One Chicago Police Department deputy chief left the force last Friday and 10 other officers, all involved in the Laquan McDonald case, should be fired or disciplined, according to a recommendation from the city's inspector general which the Chicago Sun-Times reported on Monday.
This comes in the aftermath of the police shooting of 18-year-old Paul O'Neal on July 28. Videos showing the lead-up to and aftermath of the shooting sparked new waves of protests and worries of retaliation against officers.
The Independent Police Review Authority released videos of that incident with uncharacteristic speed, a sign of ongoing reform efforts by city leaders amid a federal investigation into Chicago Police Department practices. Meanwhile, Chicago continues to grapple with shootings and homicides at levels unseen for many years.
In his 36 years with the Chicago Police Department, Dean Angelo, president of the Fraternal Order of Police Chicago Lodge No. 7, says he has “never seen things this upside down.”
“You have campaigns across the country–at the national level, state level and local level–that are running their platforms on an anti-police platform as opposed to an anti-crime platform,” Angelo said. “To me, that's upside down.”
He says the rise in police scrutiny is a result of a “false narrative” and that the focus should be shifted toward the steady increase in violence throughout the city instead.
Angelo says he has not read any report calling for the discipline of 10 officers involved in the McDonald shooting, but says he would like to see the justification for such a recommendation.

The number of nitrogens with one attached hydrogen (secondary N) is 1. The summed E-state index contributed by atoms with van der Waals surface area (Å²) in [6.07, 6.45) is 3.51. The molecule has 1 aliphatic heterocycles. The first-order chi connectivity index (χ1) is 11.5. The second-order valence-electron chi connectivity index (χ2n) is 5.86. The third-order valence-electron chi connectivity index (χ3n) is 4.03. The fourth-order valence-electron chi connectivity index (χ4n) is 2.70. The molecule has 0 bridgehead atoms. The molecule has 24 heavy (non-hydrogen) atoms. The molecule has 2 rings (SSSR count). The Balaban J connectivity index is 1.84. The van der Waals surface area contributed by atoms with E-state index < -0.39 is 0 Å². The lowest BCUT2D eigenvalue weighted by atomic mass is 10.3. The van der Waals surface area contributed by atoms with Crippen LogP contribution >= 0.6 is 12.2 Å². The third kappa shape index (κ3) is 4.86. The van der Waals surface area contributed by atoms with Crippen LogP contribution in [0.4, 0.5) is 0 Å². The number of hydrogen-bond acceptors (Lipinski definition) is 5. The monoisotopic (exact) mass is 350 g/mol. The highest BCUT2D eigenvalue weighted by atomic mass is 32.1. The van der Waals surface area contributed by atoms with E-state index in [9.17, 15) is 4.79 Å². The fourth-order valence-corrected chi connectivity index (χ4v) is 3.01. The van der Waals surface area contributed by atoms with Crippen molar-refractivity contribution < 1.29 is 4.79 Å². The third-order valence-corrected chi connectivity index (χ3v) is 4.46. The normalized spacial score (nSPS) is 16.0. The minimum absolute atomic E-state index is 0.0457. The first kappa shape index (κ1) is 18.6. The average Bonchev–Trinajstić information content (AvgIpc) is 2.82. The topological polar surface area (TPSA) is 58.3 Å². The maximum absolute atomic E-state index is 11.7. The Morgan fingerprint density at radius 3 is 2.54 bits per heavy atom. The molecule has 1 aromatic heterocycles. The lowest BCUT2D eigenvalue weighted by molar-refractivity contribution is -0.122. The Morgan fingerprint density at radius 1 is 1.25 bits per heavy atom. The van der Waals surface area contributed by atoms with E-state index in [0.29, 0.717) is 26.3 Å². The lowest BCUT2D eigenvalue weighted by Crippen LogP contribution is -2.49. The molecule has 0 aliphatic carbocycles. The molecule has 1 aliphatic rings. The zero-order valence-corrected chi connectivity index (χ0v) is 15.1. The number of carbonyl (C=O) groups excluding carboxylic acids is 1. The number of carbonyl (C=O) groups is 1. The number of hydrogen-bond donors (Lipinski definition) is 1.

“If they're looking to separate 10 people, as it was reported, I'd like to know the criteria for that separation,” Angelo said. “What are you basing that recommendation on? Then I'll be able to speak a lot more clear on the circumstances revolving [around] that report. ... To look at a two-dimensional video that came from a single dash cam and to call people inaccurate or liars ... I think is a big leap.”
Angelo described the recent early release of the videos showing the fatal shooting of Paul O'Neal as quick.
“I don't think investigations that are still pending should have their information released to the public,” he said.
Angelo said he was “completely taken aback” by the comments made by the head of IPRA and the O'Neal family attorney, who called the videos “shocking” and “difficult to watch.”
“All that rhetoric does nothing but fan the flames and it's completely inaccurate and unprofessional.”
Aug. 9: Three street gangs have allegedly vowed to target cops in the wake of the fatal police shooting of Paul O'Neal. We talk with the member of Congress who represents the area where O'Neal was shot.
Aug. 8: Newly released videos capturing the events leading up to the fatal police shooting of 18-year-old Paul O’Neal sparked protests over the weekend.
Aug. 5: The Independent Police Review Authority released police videos showing the shooting of Paul O’Neal.
Aug. 1: In a phone call late Monday afternoon, Fraternal Order of Police President Dean Angelo spoke about the recent police-involved shooting of Paul O’Neal and the union’s call for police officers to reject Labor Day weekend overtime.
Aug. 1: Superintendent Eddie Johnson says his department has so far made 1,900 gun arrests in 2016, a 7-percent increase over the first seven months of 2015.